Written for Ralph Richardson immediately following the actor’s success in Eden End, J.B Priestley’s play Cornelius debuted in the West End in 1935. Admired by critics but failing to find much favour with audiences, it’s rarely been staged since. The reasons for this are rather baffling for, despite occasional creaks and contrivances, Priestley’s play is, overall, a most delightful thing: a touching, funny, vivid snapshot of office life between the wars. Sam Yates’s perfectly pitched, ideally cast and neatly designed production at the Finborough – the first London staging in seventy (count ‘em!) years – makes a thoroughly convincing case for this neglected play, and sensitively conveys its sadnesses, its humour and its hopes.
The temptation to excavate plays from the past that can seem to reflect (however tenuously) on the current financial crisis has proved difficult to resist for many theatre directors, and Cornelius may initially appear to be the Finborough’s attempt to jump on that particularly crowded bandwagon. The drama unfolds in the Holborn office of a failing import firm run by Jim Cornelius and his (currently absent) partner Robert Murrison. The latter, it emerges, is in the middle of a pretty serious mental breakdown, but Cornelius himself remains outwardly sanguine, even as his doubts about the business world and the direction of his life sometimes surface.
Priestley’s play thus anatomises Big Themes – capitalism, business and their relation to human fulfilment - but it does so with a light, welcoming touch and a focus on the intimate dilemmas of its protagonists. A broader social picture certainly emerges – notably in a superb scene featuring Andrew Fallaize as an ex-Air Force officer, impoverished and reduced to flogging office stationary to earn a crust, and in Cornelius’ critical address to the company’s creditors. But what resonates the most are the personal concerns of the characters as they play out the mini-drama of daily office life, with its routines, jealousies, flirtations and moments of sympathetic connection.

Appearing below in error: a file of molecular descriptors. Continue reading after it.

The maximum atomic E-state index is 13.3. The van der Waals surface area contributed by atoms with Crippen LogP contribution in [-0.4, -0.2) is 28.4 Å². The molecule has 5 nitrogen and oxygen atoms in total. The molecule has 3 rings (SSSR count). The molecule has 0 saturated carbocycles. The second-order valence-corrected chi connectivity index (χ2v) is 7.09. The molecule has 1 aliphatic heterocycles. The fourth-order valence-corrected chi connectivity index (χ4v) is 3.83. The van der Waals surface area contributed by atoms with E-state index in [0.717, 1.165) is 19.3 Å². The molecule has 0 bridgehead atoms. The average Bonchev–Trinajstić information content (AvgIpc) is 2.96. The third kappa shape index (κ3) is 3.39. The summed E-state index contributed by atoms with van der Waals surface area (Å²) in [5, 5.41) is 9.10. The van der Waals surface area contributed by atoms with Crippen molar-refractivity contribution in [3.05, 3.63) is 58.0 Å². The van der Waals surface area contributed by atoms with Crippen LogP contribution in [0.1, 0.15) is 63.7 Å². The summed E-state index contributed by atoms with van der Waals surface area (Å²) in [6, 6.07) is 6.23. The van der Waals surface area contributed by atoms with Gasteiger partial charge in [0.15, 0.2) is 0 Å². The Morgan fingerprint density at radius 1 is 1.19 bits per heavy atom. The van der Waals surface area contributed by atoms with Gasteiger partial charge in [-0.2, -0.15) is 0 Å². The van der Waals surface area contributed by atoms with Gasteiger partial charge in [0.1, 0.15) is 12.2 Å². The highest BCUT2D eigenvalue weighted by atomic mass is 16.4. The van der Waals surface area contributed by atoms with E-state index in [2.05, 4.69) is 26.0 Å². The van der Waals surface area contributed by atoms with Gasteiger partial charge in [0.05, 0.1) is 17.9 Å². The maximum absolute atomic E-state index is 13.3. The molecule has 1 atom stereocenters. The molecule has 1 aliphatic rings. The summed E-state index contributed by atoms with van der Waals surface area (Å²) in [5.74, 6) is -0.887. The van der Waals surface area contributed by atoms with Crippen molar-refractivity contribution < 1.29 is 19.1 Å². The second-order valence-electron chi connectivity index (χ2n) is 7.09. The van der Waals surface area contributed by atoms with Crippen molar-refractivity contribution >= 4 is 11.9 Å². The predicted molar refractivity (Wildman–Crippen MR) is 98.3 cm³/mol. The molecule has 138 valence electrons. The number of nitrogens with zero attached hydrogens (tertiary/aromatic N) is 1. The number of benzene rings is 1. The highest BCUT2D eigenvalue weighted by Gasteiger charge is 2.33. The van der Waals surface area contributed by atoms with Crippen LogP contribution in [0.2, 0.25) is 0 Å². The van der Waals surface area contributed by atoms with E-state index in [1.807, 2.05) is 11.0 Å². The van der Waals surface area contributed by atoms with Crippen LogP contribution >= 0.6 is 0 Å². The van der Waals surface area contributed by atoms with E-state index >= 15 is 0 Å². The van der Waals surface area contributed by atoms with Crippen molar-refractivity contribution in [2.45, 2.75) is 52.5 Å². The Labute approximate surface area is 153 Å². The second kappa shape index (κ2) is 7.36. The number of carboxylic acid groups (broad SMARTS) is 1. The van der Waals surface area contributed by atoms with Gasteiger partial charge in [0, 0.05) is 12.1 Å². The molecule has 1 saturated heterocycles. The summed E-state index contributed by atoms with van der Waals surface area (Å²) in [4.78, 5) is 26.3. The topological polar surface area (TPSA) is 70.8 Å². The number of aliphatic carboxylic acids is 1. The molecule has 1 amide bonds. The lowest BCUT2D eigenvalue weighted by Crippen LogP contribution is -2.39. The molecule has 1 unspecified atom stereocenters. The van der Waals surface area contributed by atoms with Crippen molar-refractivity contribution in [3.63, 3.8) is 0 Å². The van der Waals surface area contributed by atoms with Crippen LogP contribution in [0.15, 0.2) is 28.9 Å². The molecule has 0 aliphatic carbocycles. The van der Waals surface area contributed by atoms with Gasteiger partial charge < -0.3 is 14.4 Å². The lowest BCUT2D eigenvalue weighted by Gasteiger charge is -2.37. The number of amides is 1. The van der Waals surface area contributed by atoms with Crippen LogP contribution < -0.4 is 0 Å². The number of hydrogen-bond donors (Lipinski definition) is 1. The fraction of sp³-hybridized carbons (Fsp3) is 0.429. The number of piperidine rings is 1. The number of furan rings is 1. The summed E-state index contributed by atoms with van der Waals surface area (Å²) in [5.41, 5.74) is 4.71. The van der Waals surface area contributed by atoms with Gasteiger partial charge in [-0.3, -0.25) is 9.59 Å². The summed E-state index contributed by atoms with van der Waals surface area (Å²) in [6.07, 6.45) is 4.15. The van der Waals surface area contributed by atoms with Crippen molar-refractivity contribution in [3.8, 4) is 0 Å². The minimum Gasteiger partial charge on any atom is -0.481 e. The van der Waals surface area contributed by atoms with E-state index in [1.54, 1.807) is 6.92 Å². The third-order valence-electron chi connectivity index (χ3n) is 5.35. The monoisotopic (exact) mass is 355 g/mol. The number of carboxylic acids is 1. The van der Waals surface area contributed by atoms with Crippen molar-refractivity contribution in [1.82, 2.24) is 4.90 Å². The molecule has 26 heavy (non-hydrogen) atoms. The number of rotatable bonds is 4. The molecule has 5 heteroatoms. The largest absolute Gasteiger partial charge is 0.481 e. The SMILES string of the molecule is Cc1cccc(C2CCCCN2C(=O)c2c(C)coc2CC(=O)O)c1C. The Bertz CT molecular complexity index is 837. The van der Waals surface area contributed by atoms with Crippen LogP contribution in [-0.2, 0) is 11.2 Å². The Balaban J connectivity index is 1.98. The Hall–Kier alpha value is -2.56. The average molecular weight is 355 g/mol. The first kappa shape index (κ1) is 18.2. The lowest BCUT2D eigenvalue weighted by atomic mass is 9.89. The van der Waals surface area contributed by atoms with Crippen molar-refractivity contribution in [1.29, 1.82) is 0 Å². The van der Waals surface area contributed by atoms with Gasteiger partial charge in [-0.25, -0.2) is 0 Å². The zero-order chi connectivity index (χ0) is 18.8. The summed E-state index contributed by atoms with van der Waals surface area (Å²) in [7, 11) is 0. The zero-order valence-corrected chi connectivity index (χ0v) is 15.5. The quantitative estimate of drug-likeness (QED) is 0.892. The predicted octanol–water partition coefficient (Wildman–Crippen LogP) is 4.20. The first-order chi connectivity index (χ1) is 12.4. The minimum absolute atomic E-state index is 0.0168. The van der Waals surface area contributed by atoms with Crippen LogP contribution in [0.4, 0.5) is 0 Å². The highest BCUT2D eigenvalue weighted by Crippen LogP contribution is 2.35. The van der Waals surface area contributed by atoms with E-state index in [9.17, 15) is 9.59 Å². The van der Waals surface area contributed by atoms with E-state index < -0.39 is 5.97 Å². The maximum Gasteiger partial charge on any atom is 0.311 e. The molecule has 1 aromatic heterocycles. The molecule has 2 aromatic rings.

Now bursting into buoyancy, now plunging into reflectiveness, a dynamic Alan Cox makes the role devised for Ralph Richardson entirely his own, brilliantly communicating both Cornelius’ sense of regret and wasted potential and the restless, eccentric, imaginative spirit that the grind of office-dom has not entirely managed to quell. The actor’s star turn is complemented by fine performances across the board, several of which manage to redeem Priestley’s occasionally clichéd characterisation. The always-cherishable Beverley Klein is striking in two roles: first, as the firm’s salt-of-the-earth cleaner ,and then as the niece of the firm’s landlord, who breezes into a creditors meeting in search of amusement (!) and then flees when the conference goes horribly awry. Col Farrell twitters endearingly as Biddle, the company’s cashier, a man so convinced that life has nothing much more to offer that he’s taken to organising his own cremation. The Audrey-Tautou-evoking Emily Barber brings exceptional candour to her role as the fragrant new typist who succeeds in stirring Cornelius’s romantic interest. And as the prim, lovelorn Miss Porrin, nursing a major crush on her employer, Annabel Topham fleshes out a caricature with real depth of emotion, culminating in a heart-rending moment of rejection near the end.
Indeed, with its farewells and declarations, its sense of hopes raised and unceremoniously dashed, of opportunities missed and life moving on, there’s a distinctly Chekovian flavour to the final act of Cornelius, which is infused with Priestley’s alertness to what a character in Eden End called "the way circumstances and time can change and hurt us". A final redemptive flourish feels honest and earned, however, a testament to the humanity of the playwright's vision, which Yates’s radiant revival so beautifully brings forth.